Operation Christmas Child spreads holiday cheer BY RANDY HAMMONS PERATION Christmas Child is not just an organization that cranks up during the holiday season to help needy children around the world. Quite the opposite. Operation Christmas Child is a nationwide organization whose team members work full-time to fill shoeboxes with various items for children between the ages of 2 and 14. Shoeboxes are then collected and shipped to designated points around the world. Summit’s Lola Holifield is the area team coordinator for Operation Christmas Child. She oversees operations in Pike, Amite, Adams, Franklin, Lawrence, Lincoln, Walthall and Wilkinson counties, and she manages a team of 40. Shoebox collection dates are Nov. 12-19. Boxes are filled with school supplies, toys, clothing and personal hygiene items. The new collection site is 1014 Apache Drive in McComb — the Brookhaven District Mission Center of United Methodist Church. Boxes will be shipped from there to Atlanta and then sent on for world-wide distribution. Operation Christmas Child began in 1993 under the direction of evangelist Franklin Graham and his umbrella Samaritan’s Purse relief organization.
“Man, my knees are killing me!” “Hey, don’t lean on my sore shoulder.” “Did you see number 29 pulverize my head?”
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Continued from page 23 Graham saw the opportunity to spread the gospel around the world through the boxes. “Last year, 13,119 boxes were sent out from our area. Nationally, it was 8.2 million,” Holifield said. “Every year it grows a little bit. This year we’re hoping for close to 14,000 boxes to be sent out. The national goal is 100 million boxes.” Holifield said children in Togo, West Africa, received shoe boxes from the local organization. “Most of the boxes will go to kids who will not get anything else during the holidays,” Holifield said. “And (sending boxes) is an opportunity for the organization to get its foot in the countries. We call it the seed to get started in that particular country.”
Along with the shoe box, a religious pamphlet is attached to the top of the box. Suggested shipping price is $7 per box. Holified, who became involved with the organization 14 years ago, recently traveled to Peru to help distribute the boxes. “This is something I’m very passionate about,” she said. “Giving shoe boxes in other countries is like giving a pastor here $1 million to go out. It has totally doubled the size of the church where the boxes go. It also brings hospitals into the area.” Holifield said anyone can pack boxes — “anyone who has a heart for children.” Along with Operation Christmas Child, local volunteer organizations designed to assist the less fortunate include St. Andrew’s Mission, the Salvation Army and the McComb Interdenominationl Care Association.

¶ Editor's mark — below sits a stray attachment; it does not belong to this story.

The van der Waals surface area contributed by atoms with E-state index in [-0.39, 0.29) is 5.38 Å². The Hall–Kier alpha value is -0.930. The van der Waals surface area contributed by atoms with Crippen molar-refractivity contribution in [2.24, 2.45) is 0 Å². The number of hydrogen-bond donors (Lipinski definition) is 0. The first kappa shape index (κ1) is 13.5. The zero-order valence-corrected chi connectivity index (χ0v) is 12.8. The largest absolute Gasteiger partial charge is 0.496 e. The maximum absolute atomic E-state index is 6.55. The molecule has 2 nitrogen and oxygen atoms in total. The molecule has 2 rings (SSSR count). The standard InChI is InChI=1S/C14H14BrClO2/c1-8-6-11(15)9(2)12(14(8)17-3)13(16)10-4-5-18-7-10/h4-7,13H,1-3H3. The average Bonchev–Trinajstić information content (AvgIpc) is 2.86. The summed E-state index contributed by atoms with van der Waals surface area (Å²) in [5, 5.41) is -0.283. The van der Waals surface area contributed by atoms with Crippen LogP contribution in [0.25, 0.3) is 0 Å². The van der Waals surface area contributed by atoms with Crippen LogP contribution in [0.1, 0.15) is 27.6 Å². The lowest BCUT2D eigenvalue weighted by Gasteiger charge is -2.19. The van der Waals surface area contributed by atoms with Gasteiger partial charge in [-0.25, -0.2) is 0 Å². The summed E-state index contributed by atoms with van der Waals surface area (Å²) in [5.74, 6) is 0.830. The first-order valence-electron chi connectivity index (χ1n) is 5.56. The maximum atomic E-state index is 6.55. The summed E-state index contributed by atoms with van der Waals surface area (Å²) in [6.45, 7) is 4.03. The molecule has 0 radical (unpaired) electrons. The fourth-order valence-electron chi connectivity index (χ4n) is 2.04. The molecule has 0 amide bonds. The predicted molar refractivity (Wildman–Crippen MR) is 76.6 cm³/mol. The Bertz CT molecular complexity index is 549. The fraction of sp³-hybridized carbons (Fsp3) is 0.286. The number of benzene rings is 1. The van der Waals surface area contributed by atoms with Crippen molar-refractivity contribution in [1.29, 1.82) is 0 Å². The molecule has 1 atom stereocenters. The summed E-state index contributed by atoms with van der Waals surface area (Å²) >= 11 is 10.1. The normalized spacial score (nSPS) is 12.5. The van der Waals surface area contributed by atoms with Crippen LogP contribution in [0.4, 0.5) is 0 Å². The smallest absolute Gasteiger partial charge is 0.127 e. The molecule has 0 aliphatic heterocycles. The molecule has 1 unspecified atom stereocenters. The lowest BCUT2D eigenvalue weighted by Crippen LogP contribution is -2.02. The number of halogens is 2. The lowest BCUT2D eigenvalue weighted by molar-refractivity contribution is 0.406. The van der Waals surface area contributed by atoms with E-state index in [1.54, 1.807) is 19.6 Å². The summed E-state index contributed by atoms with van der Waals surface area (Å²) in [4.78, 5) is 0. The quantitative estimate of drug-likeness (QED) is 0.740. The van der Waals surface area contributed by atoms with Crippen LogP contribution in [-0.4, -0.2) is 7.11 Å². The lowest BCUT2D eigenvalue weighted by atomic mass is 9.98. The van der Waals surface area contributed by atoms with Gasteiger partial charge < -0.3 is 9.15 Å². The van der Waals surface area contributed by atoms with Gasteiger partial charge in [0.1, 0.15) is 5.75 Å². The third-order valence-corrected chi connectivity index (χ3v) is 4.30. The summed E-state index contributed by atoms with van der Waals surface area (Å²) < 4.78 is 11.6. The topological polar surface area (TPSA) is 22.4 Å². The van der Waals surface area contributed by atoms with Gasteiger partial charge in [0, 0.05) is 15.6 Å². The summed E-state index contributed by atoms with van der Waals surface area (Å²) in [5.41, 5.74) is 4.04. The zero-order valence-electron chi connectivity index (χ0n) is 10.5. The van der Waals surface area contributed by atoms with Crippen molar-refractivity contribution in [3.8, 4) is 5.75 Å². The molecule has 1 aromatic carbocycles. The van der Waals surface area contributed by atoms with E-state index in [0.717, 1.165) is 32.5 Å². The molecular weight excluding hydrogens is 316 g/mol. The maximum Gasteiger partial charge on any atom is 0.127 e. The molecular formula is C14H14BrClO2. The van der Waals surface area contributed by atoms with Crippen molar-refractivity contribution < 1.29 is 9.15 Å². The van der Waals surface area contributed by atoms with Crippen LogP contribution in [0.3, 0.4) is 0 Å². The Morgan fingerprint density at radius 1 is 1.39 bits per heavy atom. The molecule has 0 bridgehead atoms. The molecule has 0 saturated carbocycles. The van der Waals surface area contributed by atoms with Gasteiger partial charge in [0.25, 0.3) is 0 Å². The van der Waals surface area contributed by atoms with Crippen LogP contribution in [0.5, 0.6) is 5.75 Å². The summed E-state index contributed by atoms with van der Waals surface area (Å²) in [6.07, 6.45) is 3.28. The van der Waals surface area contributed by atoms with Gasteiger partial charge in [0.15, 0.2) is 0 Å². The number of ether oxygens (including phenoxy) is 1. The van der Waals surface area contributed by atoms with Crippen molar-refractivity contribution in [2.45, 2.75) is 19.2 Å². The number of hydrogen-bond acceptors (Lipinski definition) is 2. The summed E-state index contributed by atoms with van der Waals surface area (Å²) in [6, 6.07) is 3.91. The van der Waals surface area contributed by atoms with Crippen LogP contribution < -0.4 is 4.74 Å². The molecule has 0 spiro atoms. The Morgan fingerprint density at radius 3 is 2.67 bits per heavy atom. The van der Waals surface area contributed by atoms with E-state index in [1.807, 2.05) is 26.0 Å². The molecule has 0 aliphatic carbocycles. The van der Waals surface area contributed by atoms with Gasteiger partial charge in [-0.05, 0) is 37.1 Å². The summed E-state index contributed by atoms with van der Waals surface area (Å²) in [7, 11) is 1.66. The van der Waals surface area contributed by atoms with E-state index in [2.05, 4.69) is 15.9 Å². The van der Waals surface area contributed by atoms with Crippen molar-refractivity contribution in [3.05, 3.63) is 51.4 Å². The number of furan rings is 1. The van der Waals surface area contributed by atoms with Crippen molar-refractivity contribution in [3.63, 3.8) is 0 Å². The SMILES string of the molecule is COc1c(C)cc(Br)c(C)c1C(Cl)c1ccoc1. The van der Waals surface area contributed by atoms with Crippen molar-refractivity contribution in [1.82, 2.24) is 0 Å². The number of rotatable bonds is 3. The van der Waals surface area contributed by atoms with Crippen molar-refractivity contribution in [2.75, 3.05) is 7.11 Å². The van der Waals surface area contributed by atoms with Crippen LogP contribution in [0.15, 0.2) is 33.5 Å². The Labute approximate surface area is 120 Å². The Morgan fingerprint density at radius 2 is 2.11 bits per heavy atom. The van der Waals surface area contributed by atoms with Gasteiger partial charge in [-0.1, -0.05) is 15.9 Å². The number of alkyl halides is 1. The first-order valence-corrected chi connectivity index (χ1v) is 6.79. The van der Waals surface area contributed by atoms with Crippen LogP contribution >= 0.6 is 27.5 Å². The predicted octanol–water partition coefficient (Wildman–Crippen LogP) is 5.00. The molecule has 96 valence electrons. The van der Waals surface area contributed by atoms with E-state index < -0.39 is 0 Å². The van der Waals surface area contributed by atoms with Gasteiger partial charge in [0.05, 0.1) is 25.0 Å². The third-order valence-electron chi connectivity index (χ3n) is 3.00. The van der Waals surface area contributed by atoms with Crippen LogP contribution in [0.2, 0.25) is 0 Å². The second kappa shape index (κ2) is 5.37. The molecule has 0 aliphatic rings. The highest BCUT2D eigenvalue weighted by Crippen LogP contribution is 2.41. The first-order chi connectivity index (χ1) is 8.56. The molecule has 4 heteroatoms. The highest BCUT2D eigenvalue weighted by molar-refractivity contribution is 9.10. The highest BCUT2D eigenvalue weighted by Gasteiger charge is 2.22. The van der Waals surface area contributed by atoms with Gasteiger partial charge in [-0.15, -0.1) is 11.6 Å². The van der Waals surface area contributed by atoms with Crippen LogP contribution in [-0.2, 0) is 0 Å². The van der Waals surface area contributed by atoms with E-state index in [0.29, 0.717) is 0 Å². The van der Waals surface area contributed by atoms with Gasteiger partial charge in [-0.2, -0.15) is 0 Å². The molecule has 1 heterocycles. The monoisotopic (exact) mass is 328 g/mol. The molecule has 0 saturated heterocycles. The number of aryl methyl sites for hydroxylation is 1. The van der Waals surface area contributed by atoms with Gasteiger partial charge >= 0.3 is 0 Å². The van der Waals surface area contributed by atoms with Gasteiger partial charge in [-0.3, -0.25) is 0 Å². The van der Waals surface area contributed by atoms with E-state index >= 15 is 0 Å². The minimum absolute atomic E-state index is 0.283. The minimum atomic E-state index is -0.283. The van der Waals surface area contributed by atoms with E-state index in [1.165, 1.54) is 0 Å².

Every year it grows a little bit. This year we’re hoping for close to 14,000 boxes to be sent out. The national goal is 100 million boxes.” – Lola Holifield
Fruit cups sit ready to be served at St. Andrew’s Mission soup kitchen, SAM’S Diner.
From left: LaDonna Cochran, Tonya Hooks, Darla Roberts, Lance Mize, Marcia Leonard, Mike Faust, Nicole DiGiovanni & Anne Johnson
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ST. ANDREW’S MISSION Mission executive director Ed Codding said the organization’s children’s toy drive has been a big hit for needy children in the area. “Last year we provided toys for 180 children that probably wouldn’t have had Christmas without it,” Codding said. The program is supported through a local radio station and funding is derived from the Toys for Tots Golf Tournament, which provides bicycles to children. Parents fill out forms requesting assistance, which is based on need. Household income and the number of children in the family also are taken into consideration. “It’s a very worthy cause,” Codding said. “Without this type of program (needy children) wouldn’t have a Christmas.” The mission also operates SAM’S Diner, open for lunch on Mondays and Fridays. Applications for the 2012 Toys for Tots campaign must be completed by Nov. 30. Applications are available at St. Andrew’s at 615 Pennsylvania Ave., in McComb. Call 250-6830 for more information.
SALVATION ARMY The Salvation Army is famous for its volunteer bell ringers with their distinctive red kettles during the holidays. “The holiday season is one of our busiest because that is our bell-ringing season,” said Brenda Kates, McComb Salvation Army business manager.